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Driving Courses Help Seniors Return to the Road

Driving Courses Help Seniors Return to the Road

Elderly Woman Behind a Car Steering Wheel

Older motorists face a number of challenges on and off the road. Because of physical issues such as diminished vision and muscular capacity, this demographic often struggles with the high-pressure demands of driving, which include being alert and reacting quickly. This means that older drivers are more prone to getting in accidents, endangering themselves, and paying fortunes for repairs and increased auto insurance rates. A recent article from Mercury News revealed that AAA predicts that by 2030 there will be 65 million drivers over the age of 65. What is being done to help senior citizens hold on to their licenses without being a threat to other drivers?

Emphasizing the fundamentals of driving
Mercury News reminded drivers of the safety concerns that surround older motorists, mentioning that behind teenagers, drivers age 75 and up are responsible for the most accidents in the country.

Realizing that many seniors may not accurately assess their own driving skills, the National Highway Traffic Safety Administration emphasized the importance of keeping older drivers safe behind the wheel through the years. The organization recently developed a report suggesting ways that auto manufacturers and regulators can improve vehicle technology and data collection to enhance driver safety for the elderly.

The Pennsylvania Department of Transportation is one of the few national groups that is actively trying to improve driving experiences for those in their later years. 

"Many older people are capable [of driving] and have a lifetime of valuable driving experience behind them to draw upon," PennDOT spokesman Craig Yetter told the news source. "If we can add a restriction for glasses or some piece of adaptive equipment that will help them with the driving task, we look for a way to do that."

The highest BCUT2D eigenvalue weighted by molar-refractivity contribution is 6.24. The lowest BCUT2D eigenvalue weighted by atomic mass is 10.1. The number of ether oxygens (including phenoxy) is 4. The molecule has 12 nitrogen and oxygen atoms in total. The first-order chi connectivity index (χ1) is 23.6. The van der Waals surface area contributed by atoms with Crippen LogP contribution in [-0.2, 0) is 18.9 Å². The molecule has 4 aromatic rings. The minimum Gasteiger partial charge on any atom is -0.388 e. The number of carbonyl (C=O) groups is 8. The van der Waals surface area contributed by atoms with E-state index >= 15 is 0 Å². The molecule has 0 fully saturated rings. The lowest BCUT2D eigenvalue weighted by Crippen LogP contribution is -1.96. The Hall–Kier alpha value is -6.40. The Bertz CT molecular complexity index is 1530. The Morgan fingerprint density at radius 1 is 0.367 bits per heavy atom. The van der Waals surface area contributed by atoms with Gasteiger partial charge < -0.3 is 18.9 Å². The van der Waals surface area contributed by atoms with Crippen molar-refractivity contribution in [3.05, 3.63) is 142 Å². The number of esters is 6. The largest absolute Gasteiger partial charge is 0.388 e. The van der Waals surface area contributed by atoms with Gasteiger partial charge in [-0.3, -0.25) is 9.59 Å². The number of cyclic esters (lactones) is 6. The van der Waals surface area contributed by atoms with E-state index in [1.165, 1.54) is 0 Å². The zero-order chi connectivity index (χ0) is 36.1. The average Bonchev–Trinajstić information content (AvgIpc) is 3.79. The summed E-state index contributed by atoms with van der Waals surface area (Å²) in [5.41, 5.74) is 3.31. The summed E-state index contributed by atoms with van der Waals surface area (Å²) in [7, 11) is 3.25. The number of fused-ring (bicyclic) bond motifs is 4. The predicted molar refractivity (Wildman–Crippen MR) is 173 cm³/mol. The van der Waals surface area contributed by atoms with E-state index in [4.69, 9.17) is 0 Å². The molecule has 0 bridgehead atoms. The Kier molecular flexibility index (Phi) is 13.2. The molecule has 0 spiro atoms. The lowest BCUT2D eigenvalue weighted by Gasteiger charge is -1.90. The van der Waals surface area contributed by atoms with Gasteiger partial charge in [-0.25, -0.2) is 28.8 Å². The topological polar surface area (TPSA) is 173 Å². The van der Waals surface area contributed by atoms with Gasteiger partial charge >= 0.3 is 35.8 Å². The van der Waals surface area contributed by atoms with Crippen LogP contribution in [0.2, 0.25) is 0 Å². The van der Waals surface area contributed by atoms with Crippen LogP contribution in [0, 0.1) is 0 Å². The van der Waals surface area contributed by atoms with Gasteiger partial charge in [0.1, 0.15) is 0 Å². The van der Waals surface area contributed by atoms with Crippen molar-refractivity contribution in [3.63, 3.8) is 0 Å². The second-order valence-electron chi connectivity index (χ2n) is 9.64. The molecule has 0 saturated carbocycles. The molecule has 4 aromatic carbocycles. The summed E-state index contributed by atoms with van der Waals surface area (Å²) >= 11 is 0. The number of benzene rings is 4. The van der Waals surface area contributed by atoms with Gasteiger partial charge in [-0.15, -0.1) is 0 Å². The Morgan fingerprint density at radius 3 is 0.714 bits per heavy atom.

Re-educating drivers on rules of the road
Besides making alterations to vehicles and road regulations, some organizations provide education and training resources for drivers who feel they need a refresher course. According to the Santa Cruz Sentinel, the California Highway Patrol recently hosted an "Age Well, Drive Smart" event at a local community center. Twenty people, many between the ages of 60 and 70, voiced their thoughts on the challenges of driving as they get older. The California DOT requires that drivers take a hearing and vision test when they reach 70, as well as a brief test to evaluate driving competency. Organizations such as AAA and AARP also offer courses that give behind-the-wheel training to senior citizens looking to reclaim their place on the road.

The Santa Cruz Sentinel concluded by providing older drivers with suggestions to make their personal transportation habits as safe as possible. Too many drivers sit low behind the wheel as they age. Older drivers should be sure to adjust their seats, mirrors, and headrests to ensure a comfortable position with a commanding view of the road. They also must also be honest with themselves when it comes to how they feel about driving. If an older driver is feeling fatigued or overwhelmed, they should take a break before continuing their trip.



 
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